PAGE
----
Stop the over-the-top spending and waste

By Arlene Violet
Posted 1/6/20

I have a suggestion for a New Year’s resolution for state leaders, although it seems that the main person who needs to make it is Governor Gina Raimondo, since House Speaker Nicholas Mattiello …

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Stop the over-the-top spending and waste


I have a suggestion for a New Year’s resolution for state leaders, although it seems that the main person who needs to make it is Governor Gina Raimondo, since House Speaker Nicholas Mattiello seems to get it. In a recent interview the Governor pontificated about getting more money into the state coffers through increased income and sales taxes. Far be it from her to rein in the chronic overspending by some of her department heads and their mismanagement.

 Nary has a week passed without some revelation of government mismanagement. The $600 million plus UHIP computer system is akin to a runaway train. Besides coughing out vouchers to people who don’t qualify for assistance and then trying to recoup funds 5 years later, the Stater Medicaid program paid out $11.6 million to dead people (Rhode Island Monthly, January 2020, p. 54). There are also numerous examples of folks who qualified for food stamps but were unable to get needed food.

Department heads at the Department of Children, Youth and Families (DCYF) and the Department of Behavioral Healthcare Developmental Disabilities and Hospitals are fleeing from their respective posts, leaving huge deficits behind. The head of Veteran’s Affairs deflected criticism of his management by claiming he’s a “veteran” so he somehow should be exonerated from the $3 million plus cost overrun at the Veteran’s Home. Clearly, the administrators didn’t have a clue of the necessary funding required by the new Home in Bristol.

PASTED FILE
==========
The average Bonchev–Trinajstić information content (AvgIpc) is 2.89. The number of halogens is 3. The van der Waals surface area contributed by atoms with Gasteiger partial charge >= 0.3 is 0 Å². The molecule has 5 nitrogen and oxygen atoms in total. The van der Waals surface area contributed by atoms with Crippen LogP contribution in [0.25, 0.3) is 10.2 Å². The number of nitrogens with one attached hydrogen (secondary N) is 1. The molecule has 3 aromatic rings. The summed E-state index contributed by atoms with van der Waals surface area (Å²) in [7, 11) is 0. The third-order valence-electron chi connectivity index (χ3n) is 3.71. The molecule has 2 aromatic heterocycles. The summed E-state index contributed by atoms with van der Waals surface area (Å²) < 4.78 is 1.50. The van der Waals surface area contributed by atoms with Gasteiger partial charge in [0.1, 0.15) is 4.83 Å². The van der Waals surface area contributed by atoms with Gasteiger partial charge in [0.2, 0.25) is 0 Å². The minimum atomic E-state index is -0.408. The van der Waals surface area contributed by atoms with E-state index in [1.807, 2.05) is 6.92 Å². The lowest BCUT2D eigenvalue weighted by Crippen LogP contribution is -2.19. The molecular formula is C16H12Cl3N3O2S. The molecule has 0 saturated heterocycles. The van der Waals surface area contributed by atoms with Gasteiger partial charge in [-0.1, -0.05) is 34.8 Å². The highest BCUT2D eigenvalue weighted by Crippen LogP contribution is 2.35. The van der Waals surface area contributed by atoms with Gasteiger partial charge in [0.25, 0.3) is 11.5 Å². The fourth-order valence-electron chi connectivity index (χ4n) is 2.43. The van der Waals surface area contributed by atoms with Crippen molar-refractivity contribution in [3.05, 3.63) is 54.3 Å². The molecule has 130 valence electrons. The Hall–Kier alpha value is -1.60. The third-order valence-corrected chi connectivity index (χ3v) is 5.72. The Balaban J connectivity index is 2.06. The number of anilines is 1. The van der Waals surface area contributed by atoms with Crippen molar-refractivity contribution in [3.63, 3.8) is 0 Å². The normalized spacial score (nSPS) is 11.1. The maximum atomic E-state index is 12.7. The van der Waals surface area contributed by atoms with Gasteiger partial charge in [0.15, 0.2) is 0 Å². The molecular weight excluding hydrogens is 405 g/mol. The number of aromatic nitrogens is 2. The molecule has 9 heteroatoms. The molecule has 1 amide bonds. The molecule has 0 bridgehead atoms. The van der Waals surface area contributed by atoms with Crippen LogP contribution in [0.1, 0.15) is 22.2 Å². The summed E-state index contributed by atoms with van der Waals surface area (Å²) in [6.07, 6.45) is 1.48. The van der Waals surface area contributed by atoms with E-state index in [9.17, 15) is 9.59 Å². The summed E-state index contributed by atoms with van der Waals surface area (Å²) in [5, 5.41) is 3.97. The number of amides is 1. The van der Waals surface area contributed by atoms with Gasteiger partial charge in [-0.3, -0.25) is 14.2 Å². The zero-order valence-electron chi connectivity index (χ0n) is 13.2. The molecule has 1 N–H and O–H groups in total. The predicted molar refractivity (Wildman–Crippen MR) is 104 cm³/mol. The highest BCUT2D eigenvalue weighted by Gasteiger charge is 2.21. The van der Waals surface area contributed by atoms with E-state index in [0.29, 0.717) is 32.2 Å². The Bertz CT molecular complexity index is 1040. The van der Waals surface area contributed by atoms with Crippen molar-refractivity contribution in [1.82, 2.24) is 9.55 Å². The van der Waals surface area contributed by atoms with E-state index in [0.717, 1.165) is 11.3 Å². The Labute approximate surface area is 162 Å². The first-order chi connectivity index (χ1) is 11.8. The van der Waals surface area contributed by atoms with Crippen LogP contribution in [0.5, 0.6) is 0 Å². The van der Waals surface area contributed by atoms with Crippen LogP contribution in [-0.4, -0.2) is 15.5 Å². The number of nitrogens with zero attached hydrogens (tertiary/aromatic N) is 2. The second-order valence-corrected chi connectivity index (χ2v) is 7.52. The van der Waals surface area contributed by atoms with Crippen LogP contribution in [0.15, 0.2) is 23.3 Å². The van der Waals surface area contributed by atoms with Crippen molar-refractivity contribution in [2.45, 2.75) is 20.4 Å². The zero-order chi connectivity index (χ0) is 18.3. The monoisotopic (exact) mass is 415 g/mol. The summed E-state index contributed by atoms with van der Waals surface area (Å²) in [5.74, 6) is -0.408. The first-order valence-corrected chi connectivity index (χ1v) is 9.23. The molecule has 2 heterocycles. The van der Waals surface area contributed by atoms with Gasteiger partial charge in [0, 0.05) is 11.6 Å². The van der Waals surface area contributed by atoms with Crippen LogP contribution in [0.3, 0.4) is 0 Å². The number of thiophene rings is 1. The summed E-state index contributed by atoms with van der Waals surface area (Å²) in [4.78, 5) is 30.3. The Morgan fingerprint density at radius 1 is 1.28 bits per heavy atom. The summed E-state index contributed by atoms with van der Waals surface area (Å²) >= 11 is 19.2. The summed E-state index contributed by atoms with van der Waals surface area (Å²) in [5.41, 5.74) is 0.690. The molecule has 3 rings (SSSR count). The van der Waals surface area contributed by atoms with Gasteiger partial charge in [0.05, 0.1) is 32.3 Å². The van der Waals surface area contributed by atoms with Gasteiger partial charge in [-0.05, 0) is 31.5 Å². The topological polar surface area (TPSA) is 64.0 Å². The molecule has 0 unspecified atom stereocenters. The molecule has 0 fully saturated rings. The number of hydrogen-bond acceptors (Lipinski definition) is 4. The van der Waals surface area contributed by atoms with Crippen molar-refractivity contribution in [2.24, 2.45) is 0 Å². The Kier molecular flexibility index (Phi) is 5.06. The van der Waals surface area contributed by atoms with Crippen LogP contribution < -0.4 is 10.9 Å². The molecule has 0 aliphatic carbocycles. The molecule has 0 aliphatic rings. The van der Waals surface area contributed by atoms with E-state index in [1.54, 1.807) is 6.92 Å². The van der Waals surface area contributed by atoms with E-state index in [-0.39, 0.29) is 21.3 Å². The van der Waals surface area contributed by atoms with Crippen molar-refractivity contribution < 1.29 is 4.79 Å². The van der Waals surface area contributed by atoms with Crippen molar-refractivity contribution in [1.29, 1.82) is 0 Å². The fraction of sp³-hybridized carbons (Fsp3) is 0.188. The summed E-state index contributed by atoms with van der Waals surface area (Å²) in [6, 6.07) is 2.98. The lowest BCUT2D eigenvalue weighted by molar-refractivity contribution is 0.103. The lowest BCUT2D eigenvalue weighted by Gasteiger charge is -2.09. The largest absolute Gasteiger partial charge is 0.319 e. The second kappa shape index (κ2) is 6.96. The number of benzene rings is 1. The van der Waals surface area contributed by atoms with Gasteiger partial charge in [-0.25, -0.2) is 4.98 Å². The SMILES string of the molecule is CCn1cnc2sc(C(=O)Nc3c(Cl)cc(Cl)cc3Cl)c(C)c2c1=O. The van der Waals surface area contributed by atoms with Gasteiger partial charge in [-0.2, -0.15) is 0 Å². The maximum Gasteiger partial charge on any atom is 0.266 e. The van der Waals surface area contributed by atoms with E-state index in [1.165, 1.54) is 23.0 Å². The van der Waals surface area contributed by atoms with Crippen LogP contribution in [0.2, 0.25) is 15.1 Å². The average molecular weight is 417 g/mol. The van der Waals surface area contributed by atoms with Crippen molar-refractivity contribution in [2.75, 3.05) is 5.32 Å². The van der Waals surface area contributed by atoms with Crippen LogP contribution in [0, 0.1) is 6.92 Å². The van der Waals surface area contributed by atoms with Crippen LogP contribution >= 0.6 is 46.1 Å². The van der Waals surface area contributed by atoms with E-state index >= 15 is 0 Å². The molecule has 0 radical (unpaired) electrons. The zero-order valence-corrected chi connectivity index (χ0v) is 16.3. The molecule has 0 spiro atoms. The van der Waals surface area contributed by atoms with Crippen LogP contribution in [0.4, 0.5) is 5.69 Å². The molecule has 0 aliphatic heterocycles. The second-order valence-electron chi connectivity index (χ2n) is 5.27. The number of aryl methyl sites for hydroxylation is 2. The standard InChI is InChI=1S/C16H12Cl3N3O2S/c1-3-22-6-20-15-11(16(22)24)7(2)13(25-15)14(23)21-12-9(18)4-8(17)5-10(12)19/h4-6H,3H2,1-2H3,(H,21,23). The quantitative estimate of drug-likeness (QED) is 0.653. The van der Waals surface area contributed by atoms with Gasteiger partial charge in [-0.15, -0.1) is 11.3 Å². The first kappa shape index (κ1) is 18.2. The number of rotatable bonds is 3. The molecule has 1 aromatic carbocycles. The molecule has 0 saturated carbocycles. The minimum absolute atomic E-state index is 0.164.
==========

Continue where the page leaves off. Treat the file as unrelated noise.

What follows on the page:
Fortunately, the Speaker of the House realizes that it isn’t a particularly good idea to throw good money after bad. Mr. Mattiello nixed a tax increase to close the state’s $180-200 million budget deficit. In an interview with the Providence Journal (12/19/19 p.A5) he correctly fingered the real culprit, i.e. an executive problem. The R.I. budget has increased $200 million year after year and the money gets swallowed up. The Speaker stated that there is a “tremendous amount of waste."

2020 should be the year that the chronic structural problems get addressed. The hiring of mouthpieces for state departments and whopping salaries dished out are over the top. While he is at it, the Speaker should also curtail the family health coverage and pensions for part time lawyers hired for an allegedly 60 day session.

I have often said that if state leaders spent their personal money on the fiscal fiascos that they champion we would see them wearing the proverbial “barrel” with a cup out for alms. Yet there seems no compunction to drive taxpayers into the poor house.
Will 2020 be any different? I think not if the citizens leave it up to elected officials. The only way for change to happen is by a taxpayer revolt. Citizens have to assume one more responsibility, i.e. fight the miscreants. In subsequent columns you will be reading about the fleecing of the state and you will be urged to action. The danger of exposing the profligate spending is that the public yawns, a  response that  will guarantee  business as usual. You will see the facts. Join in the fight for change. In a real sense this is a call for a New Year’s resolution to be made by the public. Show that you aren’t going to take it anymore.

Arlene Violet is an attorney and former Rhode Island Attorney General.

Arlene Violet

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Jim McGaw

A lifelong Portsmouth resident, Jim graduated from Portsmouth High School in 1982 and earned a journalism degree from the University of Rhode Island in 1986. He's worked two different stints at East Bay Newspapers, for a total of 18 years with the company so far. When not running all over town bringing you the news from Portsmouth, Jim listens to lots and lots and lots of music, watches obscure silent films from the '20s and usually has three books going at once. He also loves to cook crazy New Orleans dishes for his wife of 25 years, Michelle, and their two sons, Jake and Max.